Ex gang member Amir Javid presents 'Getting a Grip on Gangs' at Nak'azdli' Kwah Hall on March 23

Anti-gang message at Nak’azdli

On Nak’azdli Reserve, this week, there were presentations taking place attempting to try and educate youth about gang violence and persuade them to take another path.

One of those presentations was by Amir Javid, a 28-year-old Iranian-Canadian. Javid came to Canada from war-torn Iran as a refugee via Pakistan, and was smuggled into the country with his mother.

Last weekend, a 17-year-old was beaten and sustained severe head injuries at Stoney Creek Reserve.

This week, a 23-year-old Vancouver man was killed in a gang-related attack on a basketball court in Kamloops.

On Nak’azdli Reserve, this week, there were presentations taking place attempting to try and educate youth about gang violence and persuade them to take another path.

One of those presentations was by Amir Javid, a 28-year-old Iranian-Canadian. Javid came to Canada from war-torn Iran as a refugee via Pakistan, and was smuggled into the country with his mother.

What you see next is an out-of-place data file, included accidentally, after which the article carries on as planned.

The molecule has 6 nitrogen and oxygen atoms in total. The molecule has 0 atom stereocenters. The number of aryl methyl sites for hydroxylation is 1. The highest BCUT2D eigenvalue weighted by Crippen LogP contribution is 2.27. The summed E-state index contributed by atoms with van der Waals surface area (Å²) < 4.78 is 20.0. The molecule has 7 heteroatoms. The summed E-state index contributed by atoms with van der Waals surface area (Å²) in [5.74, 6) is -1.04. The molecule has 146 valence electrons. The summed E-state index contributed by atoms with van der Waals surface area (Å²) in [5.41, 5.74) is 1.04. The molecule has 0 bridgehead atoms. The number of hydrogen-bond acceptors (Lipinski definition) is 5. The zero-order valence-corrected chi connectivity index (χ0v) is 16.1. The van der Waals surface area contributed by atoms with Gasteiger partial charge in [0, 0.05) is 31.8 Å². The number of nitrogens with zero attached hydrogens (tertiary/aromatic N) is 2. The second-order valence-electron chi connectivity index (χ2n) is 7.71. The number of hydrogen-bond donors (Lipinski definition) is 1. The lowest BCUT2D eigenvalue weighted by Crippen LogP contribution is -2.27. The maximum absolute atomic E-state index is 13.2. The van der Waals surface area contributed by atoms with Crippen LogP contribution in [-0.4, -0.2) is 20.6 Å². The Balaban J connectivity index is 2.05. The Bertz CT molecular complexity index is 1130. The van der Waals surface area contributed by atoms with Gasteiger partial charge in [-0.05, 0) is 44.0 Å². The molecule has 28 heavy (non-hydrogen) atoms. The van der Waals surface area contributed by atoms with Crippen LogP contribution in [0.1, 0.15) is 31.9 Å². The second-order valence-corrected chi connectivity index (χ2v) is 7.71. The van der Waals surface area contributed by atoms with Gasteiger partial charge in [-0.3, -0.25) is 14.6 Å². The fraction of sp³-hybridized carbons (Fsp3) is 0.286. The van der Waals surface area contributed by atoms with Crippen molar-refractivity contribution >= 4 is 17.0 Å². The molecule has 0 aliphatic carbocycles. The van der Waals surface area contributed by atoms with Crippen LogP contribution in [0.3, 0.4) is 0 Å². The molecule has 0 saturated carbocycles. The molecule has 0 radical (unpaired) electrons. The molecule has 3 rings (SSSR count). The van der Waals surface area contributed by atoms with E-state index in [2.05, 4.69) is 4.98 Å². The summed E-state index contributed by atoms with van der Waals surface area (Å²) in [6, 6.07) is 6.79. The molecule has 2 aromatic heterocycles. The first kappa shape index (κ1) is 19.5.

Two of Javid’s brothers were caught and jailed in Malaysia while they were trying to escape Iran, and his father did not travel with them either, but had to come over later.

“All I knew was that it was an opportunity to find hope,” said Javid, to the audience of about 50 people in Kwah Hall.

After a war-torn Iran and a refugee camp in Pakistan, Canada seemed full of promise to Javid and his family.

However, things were to change quickly for the young man, struggling to find an identity in a foreign place.

Javid described how he had no one to identify with and struggled to find a community where he could feel like he belonged.

There was a void of identity, security and purpose for the teenage Javid.

He quickly discovered he could have friends if he had something to offer.

“If you have something people want they want be your friend,” said Javid. He detailed a gradual introduction to gang life through small steps. Starting with smoking, Javid sought out ways to be more like rapper Tupac, and at 15 he found ways to become accepted into gang crowds by drinking and breaking the law.

But the dream life came to a brutal and abrupt end when Javid was 24 years old. On October 19, 2008, friends of Javid’s were killed in what was called the ‘Surrey Six Massacre’.

For Javid, the death of his friends was the last straw. While difficult, he got out of gang life and cut his ties to the lifestyle which had killed so many of his comrades. Now, Javid tells his story across western Canada and soon, around the world (Javid will be travelling to Hong Kong to work with youth there), to try and help youth realize the negative side of the gang lifestyle.

 

“I want to tell my kids one day ‘Your Dad did something important once,’” said Javid.